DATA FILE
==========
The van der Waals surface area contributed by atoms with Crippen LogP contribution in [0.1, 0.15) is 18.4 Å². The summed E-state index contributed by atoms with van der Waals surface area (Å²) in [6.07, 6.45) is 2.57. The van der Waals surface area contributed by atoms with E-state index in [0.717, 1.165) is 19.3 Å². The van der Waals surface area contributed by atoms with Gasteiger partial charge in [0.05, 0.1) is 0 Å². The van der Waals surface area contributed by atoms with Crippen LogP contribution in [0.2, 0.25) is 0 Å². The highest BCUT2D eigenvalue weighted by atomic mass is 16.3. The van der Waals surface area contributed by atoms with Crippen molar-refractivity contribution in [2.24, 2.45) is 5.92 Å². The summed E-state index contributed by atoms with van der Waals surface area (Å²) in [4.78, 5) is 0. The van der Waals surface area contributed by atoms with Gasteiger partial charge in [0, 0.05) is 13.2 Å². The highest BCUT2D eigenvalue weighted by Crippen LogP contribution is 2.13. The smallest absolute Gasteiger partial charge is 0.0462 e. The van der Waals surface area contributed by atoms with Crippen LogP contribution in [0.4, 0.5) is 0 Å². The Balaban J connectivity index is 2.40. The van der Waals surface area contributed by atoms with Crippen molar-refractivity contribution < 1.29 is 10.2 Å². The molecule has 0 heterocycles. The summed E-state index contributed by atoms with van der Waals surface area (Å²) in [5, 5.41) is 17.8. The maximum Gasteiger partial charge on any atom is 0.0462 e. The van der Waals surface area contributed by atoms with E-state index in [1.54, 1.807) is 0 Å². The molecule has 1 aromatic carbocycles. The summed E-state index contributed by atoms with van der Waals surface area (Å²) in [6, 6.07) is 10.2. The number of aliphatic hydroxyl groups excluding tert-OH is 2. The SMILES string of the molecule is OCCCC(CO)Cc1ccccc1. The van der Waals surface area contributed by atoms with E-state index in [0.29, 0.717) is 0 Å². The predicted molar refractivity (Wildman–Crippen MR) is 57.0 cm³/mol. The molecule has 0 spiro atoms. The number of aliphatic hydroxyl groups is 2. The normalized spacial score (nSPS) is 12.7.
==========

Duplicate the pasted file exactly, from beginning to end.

The van der Waals surface area contributed by atoms with Crippen LogP contribution in [0.1, 0.15) is 18.4 Å². The summed E-state index contributed by atoms with van der Waals surface area (Å²) in [6.07, 6.45) is 2.57. The van der Waals surface area contributed by atoms with E-state index in [0.717, 1.165) is 19.3 Å². The van der Waals surface area contributed by atoms with Gasteiger partial charge in [0.05, 0.1) is 0 Å². The van der Waals surface area contributed by atoms with Crippen LogP contribution in [0.2, 0.25) is 0 Å². The highest BCUT2D eigenvalue weighted by atomic mass is 16.3. The van der Waals surface area contributed by atoms with Crippen molar-refractivity contribution in [2.24, 2.45) is 5.92 Å². The summed E-state index contributed by atoms with van der Waals surface area (Å²) in [4.78, 5) is 0. The van der Waals surface area contributed by atoms with Gasteiger partial charge in [0, 0.05) is 13.2 Å². The highest BCUT2D eigenvalue weighted by Crippen LogP contribution is 2.13. The smallest absolute Gasteiger partial charge is 0.0462 e. The van der Waals surface area contributed by atoms with Crippen LogP contribution in [0.4, 0.5) is 0 Å². The Balaban J connectivity index is 2.40. The van der Waals surface area contributed by atoms with Crippen molar-refractivity contribution < 1.29 is 10.2 Å². The molecule has 0 heterocycles. The summed E-state index contributed by atoms with van der Waals surface area (Å²) in [5, 5.41) is 17.8. The maximum Gasteiger partial charge on any atom is 0.0462 e. The van der Waals surface area contributed by atoms with E-state index in [1.54, 1.807) is 0 Å². The molecule has 1 aromatic carbocycles. The summed E-state index contributed by atoms with van der Waals surface area (Å²) in [6, 6.07) is 10.2. The number of aliphatic hydroxyl groups excluding tert-OH is 2. The SMILES string of the molecule is OCCCC(CO)Cc1ccccc1. The van der Waals surface area contributed by atoms with E-state index in [0.29, 0.717) is 0 Å². The predicted molar refractivity (Wildman–Crippen MR) is 57.0 cm³/mol. The molecule has 0 spiro atoms. The number of aliphatic hydroxyl groups is 2. The normalized spacial score (nSPS) is 12.7.